For as long as there’s been new technologies, there’s been scam artists ready to take money from people who have irrational fears about them. This phenomenon dates at least back to the introduction of home electrification, which was quite mysterious to many at the time.
More recently, scammers have flogged fears about mobile phones purportedly causing cancer- and it’s been investigated over and over and over, with sample sizes in the tens of thousands and sampling periods of more than a decade. Not a single proven case of radio signal induced illness- of ANY kind, cancer included- has ever been recorded.
With the introduction of ‘smart’ power meters, the ignorant are again being exploited:
9 Apr 12 @ 12:01am by Jesse Wray-McCann
AN Ormond doctor has had her home painted with electromagnetic shielding paint because she says smart meters in her street are making her ill.
Federica Lamech said she could not work due to debilitating health problems caused by smart meters – even through she did not have one in her own home.
Dr Lamech said she had suffered continuous palpitations, chest pain, lethargy, dizziness, fainting and insomnia since the meters were rolled out in her area in February.
“I am not able to function,” Dr Lamech said.
YShield Electromagnetic Radiation Shielding general manager David Mould said it had painted hundreds of houses since the smart meter rollout began.
“We’ve done four houses this week, in Ormond, East Bentleigh and St Kilda,” Mr Mould said last week.
“Demand is so high we’re having to book jobs weeks in advance.”
She has taken sick leave from her Aspendale Gardens GP practice.
“I can’t work, I can’t look after my family and I need my husband, now the only breadwinner, to take care of me,” Dr Lamech said.
Stop Smart Meters Australia spokesman Marc Florio demanded the State Government follow the lead of the UK Government, which was reportedly planning to make smart meters voluntary.
Government spokeswoman Emily Broadbent said the meters were safe and their radiofrequency emissions were weaker than many other household devices.
Ms Broadbent said the World Health Organisation determined electromagnetic hypersensitivity was not a medical diagnosis.
Wow. A GP, no less, has been conned by an outfit called ‘Yshield Electromagnetic Shielding Technologies‘ into painting her home with ‘electromagnetic shielding paint,’ which Yshield claims has only carbon and no metallic matter in it.
First of all, any device with a microprocessor in it will have a circuit called a ‘clock oscillator’ in it. Clock oscillators generate extremely low level electrical pulses in the radio frequency range. These pulses are used by the microprocessor to time the execution of lines of code which make digital widgets do what they do. Everything from pocket calculators and digital watches/clocks to TV sets as well as desktop, laptop and tablet computers have clock oscillators. ‘Smart meters’ are no different. Even with highly sensitive receiving equipment, the radio emissions from a clock oscillator are difficult to detect from more than a few centrimetres away.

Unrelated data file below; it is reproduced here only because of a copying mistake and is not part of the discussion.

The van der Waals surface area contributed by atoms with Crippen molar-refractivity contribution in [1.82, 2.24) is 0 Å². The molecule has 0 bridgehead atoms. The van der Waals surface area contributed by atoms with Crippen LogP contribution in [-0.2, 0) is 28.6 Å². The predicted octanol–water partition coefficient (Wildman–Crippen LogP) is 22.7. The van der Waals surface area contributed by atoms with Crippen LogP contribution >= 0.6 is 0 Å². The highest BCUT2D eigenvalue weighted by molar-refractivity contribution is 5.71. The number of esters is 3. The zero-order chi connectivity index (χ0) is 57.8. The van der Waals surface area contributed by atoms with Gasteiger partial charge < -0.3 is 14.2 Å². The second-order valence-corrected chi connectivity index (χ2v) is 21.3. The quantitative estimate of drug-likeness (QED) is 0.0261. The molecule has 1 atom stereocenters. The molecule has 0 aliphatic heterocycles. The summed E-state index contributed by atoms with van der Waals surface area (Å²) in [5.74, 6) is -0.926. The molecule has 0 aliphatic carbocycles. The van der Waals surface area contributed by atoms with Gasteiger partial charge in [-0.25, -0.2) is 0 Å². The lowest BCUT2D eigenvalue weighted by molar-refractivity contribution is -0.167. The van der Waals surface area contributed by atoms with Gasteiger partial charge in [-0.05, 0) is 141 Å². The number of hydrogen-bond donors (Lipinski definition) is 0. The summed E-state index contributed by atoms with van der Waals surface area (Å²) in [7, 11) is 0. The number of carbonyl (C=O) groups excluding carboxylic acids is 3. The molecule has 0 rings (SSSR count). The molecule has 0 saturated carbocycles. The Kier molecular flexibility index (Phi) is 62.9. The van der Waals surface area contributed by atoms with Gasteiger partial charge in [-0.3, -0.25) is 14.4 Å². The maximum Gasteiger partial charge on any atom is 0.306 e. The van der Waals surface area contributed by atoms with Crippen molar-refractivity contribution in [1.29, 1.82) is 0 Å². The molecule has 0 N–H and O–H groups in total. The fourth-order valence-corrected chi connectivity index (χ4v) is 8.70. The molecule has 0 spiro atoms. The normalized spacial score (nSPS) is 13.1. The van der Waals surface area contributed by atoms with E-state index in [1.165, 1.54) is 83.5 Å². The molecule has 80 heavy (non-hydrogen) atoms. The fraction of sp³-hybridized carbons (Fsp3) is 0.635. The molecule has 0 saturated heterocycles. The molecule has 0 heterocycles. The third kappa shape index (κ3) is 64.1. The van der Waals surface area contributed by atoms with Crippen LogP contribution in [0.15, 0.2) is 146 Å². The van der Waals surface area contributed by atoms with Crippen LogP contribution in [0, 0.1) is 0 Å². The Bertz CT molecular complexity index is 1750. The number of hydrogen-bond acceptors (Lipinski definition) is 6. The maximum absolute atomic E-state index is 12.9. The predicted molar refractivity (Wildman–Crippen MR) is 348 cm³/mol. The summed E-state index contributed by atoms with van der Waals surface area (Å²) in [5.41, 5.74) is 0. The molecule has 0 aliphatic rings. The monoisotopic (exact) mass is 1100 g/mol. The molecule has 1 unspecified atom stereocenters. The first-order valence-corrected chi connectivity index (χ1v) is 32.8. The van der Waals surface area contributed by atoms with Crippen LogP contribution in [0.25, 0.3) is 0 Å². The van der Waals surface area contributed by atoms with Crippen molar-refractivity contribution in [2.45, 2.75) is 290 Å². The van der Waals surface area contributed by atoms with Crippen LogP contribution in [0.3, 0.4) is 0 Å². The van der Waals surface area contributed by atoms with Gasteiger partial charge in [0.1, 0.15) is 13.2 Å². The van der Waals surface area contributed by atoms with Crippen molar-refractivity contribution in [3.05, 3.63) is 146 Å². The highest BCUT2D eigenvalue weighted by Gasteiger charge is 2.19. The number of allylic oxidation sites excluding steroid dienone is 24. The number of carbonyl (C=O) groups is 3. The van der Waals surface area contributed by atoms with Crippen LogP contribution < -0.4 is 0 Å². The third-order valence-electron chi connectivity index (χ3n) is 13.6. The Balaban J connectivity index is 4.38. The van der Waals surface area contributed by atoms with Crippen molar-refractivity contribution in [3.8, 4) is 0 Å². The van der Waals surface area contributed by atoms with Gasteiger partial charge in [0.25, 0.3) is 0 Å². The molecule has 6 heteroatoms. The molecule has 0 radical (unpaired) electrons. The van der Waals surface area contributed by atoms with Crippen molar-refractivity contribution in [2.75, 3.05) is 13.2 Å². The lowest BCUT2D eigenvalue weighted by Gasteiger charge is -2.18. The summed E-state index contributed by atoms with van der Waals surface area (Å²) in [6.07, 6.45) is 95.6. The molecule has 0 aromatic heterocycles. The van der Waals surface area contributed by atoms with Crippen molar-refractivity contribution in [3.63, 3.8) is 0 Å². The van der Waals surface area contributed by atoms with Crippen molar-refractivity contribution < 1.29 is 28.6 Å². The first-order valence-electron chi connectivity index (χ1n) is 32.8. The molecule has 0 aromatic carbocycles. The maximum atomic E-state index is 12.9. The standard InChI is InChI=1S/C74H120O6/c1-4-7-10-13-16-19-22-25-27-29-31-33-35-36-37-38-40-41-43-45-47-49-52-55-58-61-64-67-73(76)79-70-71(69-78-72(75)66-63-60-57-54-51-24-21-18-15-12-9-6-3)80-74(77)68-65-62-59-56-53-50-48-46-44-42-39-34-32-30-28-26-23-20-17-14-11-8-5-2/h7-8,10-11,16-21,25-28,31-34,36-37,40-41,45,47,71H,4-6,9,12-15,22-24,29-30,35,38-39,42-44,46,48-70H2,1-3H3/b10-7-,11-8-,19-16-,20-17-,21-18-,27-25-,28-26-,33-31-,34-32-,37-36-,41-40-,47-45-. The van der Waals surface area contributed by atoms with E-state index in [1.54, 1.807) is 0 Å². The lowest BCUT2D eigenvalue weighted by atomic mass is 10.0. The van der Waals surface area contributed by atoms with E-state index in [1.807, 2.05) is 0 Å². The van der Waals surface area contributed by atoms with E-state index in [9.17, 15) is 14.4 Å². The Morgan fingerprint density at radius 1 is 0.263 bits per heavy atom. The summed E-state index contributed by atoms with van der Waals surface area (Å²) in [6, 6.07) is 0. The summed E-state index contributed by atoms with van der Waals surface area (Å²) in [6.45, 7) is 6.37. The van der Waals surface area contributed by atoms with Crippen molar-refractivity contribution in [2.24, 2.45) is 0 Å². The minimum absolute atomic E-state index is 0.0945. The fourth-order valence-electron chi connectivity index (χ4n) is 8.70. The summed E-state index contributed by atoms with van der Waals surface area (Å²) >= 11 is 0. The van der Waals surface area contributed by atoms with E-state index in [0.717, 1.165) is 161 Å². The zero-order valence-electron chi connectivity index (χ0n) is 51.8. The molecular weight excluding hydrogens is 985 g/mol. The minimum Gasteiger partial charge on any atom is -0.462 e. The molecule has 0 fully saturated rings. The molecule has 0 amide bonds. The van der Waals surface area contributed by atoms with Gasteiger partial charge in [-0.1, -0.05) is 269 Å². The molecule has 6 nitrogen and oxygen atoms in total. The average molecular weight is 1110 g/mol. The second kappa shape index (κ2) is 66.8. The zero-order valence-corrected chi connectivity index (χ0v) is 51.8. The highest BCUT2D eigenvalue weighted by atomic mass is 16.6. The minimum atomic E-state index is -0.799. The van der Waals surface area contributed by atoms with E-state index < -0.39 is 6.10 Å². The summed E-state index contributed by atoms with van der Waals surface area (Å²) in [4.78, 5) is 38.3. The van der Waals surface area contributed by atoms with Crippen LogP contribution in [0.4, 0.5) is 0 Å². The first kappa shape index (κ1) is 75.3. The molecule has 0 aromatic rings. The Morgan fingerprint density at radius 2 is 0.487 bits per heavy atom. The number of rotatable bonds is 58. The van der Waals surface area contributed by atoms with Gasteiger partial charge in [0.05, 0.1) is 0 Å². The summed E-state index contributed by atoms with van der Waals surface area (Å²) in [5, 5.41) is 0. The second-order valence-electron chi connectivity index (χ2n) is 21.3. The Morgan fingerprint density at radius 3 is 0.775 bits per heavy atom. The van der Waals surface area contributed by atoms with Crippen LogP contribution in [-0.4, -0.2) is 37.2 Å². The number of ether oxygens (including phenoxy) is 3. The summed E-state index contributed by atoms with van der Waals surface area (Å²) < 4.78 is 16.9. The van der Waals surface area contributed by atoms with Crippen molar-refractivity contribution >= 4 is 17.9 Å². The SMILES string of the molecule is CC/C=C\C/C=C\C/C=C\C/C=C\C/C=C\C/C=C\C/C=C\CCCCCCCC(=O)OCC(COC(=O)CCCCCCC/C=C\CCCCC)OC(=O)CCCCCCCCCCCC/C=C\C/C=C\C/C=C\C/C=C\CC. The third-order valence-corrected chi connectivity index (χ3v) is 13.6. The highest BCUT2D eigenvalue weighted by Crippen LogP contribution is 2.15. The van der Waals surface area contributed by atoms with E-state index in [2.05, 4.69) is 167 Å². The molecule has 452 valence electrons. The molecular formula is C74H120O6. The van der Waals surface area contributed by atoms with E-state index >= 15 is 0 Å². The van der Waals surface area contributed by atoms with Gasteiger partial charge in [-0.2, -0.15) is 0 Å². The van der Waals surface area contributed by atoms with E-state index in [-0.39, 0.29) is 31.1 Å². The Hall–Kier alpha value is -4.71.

Second, there’s absolutely no evidence whatsoever that radio signals- including extremely weak clock oscillator signals from calculators, watches and WiFi, to the very weak signals from mobile phones, the much stronger signals from microwave ovens to the very strongest RF sources you’re likely to find on earth, those being megawatt-level TV transmitters- cause ANY malady. ‘Electrosensitivity’ is completely imaginary, despite the hordes of unscrupulous ratbags (often on the internet) trying to sell cures and/or mitigations to salve this imaginary malady.
If you REALLY want to block radio signals- and there’s good reasons to do so, particularly if you are working with sensitive electronic equipment that may not function correctly in the presence of stray RF fields (such as when performing an alignment on a radio receiver), you need what’s known as a ‘Faraday cage.’ A Faraday cage is normally made from brass screening or other highly conductive material that is connected to an earth ground. There are paints around that will, to some degree, limit passage of radio signals, but all of them have highly conductive metals in them- but none of them will reduce RF field strengths unless connected to ground via a low-impedance path.
The nonsense being sold by Yshield is highly likely to do nothing at all, and worse, to solve a problem that doesn’t exist.
If you believe you need RF shielding paint, could I interest you in my tiger-repelling rocks? See any tigers? Of course you don’t!
If someone wants your hard-earned dough to ward off those scary radio signals, they’re a scammer, plain and simple.
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